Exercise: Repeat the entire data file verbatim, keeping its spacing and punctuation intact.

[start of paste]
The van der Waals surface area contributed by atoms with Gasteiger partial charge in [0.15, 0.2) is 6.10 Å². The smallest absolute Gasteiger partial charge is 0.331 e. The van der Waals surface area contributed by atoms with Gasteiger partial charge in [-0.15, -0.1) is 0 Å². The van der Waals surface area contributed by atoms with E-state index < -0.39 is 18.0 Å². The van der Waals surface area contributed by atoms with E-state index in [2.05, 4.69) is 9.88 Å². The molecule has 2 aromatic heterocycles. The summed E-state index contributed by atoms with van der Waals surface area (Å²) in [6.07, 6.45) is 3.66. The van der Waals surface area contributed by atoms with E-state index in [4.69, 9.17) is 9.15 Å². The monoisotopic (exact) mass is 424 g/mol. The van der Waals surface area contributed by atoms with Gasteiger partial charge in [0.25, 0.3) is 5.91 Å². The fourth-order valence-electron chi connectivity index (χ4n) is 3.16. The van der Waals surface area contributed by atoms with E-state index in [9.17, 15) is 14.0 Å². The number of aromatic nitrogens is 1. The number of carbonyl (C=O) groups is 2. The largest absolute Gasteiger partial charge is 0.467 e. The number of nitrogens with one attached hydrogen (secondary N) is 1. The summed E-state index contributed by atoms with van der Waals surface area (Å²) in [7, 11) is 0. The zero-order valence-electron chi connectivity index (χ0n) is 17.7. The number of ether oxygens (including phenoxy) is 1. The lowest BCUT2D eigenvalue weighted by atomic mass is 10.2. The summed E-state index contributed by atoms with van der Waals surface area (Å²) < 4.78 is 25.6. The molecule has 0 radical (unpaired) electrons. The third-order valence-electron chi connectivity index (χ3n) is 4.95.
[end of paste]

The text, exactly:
The van der Waals surface area contributed by atoms with Gasteiger partial charge in [0.15, 0.2) is 6.10 Å². The smallest absolute Gasteiger partial charge is 0.331 e. The van der Waals surface area contributed by atoms with Gasteiger partial charge in [-0.15, -0.1) is 0 Å². The van der Waals surface area contributed by atoms with E-state index < -0.39 is 18.0 Å². The van der Waals surface area contributed by atoms with E-state index in [2.05, 4.69) is 9.88 Å². The molecule has 2 aromatic heterocycles. The summed E-state index contributed by atoms with van der Waals surface area (Å²) in [6.07, 6.45) is 3.66. The van der Waals surface area contributed by atoms with E-state index in [4.69, 9.17) is 9.15 Å². The monoisotopic (exact) mass is 424 g/mol. The van der Waals surface area contributed by atoms with Gasteiger partial charge in [0.25, 0.3) is 5.91 Å². The fourth-order valence-electron chi connectivity index (χ4n) is 3.16. The van der Waals surface area contributed by atoms with E-state index in [9.17, 15) is 14.0 Å². The number of aromatic nitrogens is 1. The number of carbonyl (C=O) groups is 2. The largest absolute Gasteiger partial charge is 0.467 e. The number of nitrogens with one attached hydrogen (secondary N) is 1. The summed E-state index contributed by atoms with van der Waals surface area (Å²) in [7, 11) is 0. The zero-order valence-electron chi connectivity index (χ0n) is 17.7. The number of ether oxygens (including phenoxy) is 1. The lowest BCUT2D eigenvalue weighted by atomic mass is 10.2. The summed E-state index contributed by atoms with van der Waals surface area (Å²) < 4.78 is 25.6. The molecule has 0 radical (unpaired) electrons. The third-order valence-electron chi connectivity index (χ3n) is 4.95.